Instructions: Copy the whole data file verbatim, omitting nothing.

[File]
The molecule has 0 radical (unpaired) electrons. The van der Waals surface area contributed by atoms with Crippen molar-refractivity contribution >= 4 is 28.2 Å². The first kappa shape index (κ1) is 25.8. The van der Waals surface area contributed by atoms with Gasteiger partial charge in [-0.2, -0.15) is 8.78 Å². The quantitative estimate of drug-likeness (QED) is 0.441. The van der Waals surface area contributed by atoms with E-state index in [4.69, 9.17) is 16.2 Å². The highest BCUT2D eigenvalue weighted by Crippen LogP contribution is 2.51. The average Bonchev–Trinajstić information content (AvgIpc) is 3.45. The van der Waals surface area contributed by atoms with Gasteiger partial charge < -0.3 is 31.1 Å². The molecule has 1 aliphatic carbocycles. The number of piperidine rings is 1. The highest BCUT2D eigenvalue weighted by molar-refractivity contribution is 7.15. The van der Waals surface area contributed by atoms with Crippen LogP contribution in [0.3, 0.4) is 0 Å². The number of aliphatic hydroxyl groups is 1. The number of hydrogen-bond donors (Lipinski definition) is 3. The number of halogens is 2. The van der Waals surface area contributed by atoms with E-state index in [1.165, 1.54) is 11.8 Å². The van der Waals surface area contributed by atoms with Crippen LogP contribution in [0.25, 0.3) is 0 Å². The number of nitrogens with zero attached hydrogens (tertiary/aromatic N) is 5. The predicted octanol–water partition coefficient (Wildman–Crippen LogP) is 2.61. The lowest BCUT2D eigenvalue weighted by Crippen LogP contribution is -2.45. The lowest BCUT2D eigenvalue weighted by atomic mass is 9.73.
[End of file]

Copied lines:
The molecule has 0 radical (unpaired) electrons. The van der Waals surface area contributed by atoms with Crippen molar-refractivity contribution >= 4 is 28.2 Å². The first kappa shape index (κ1) is 25.8. The van der Waals surface area contributed by atoms with Gasteiger partial charge in [-0.2, -0.15) is 8.78 Å². The quantitative estimate of drug-likeness (QED) is 0.441. The van der Waals surface area contributed by atoms with E-state index in [4.69, 9.17) is 16.2 Å². The highest BCUT2D eigenvalue weighted by Crippen LogP contribution is 2.51. The average Bonchev–Trinajstić information content (AvgIpc) is 3.45. The van der Waals surface area contributed by atoms with Gasteiger partial charge < -0.3 is 31.1 Å². The molecule has 1 aliphatic carbocycles. The number of piperidine rings is 1. The highest BCUT2D eigenvalue weighted by molar-refractivity contribution is 7.15. The van der Waals surface area contributed by atoms with Crippen LogP contribution in [0.3, 0.4) is 0 Å². The number of aliphatic hydroxyl groups is 1. The number of hydrogen-bond donors (Lipinski definition) is 3. The number of halogens is 2. The van der Waals surface area contributed by atoms with E-state index in [1.165, 1.54) is 11.8 Å². The van der Waals surface area contributed by atoms with Crippen LogP contribution in [0.25, 0.3) is 0 Å². The number of nitrogens with zero attached hydrogens (tertiary/aromatic N) is 5. The predicted octanol–water partition coefficient (Wildman–Crippen LogP) is 2.61. The lowest BCUT2D eigenvalue weighted by Crippen LogP contribution is -2.45. The lowest BCUT2D eigenvalue weighted by atomic mass is 9.73.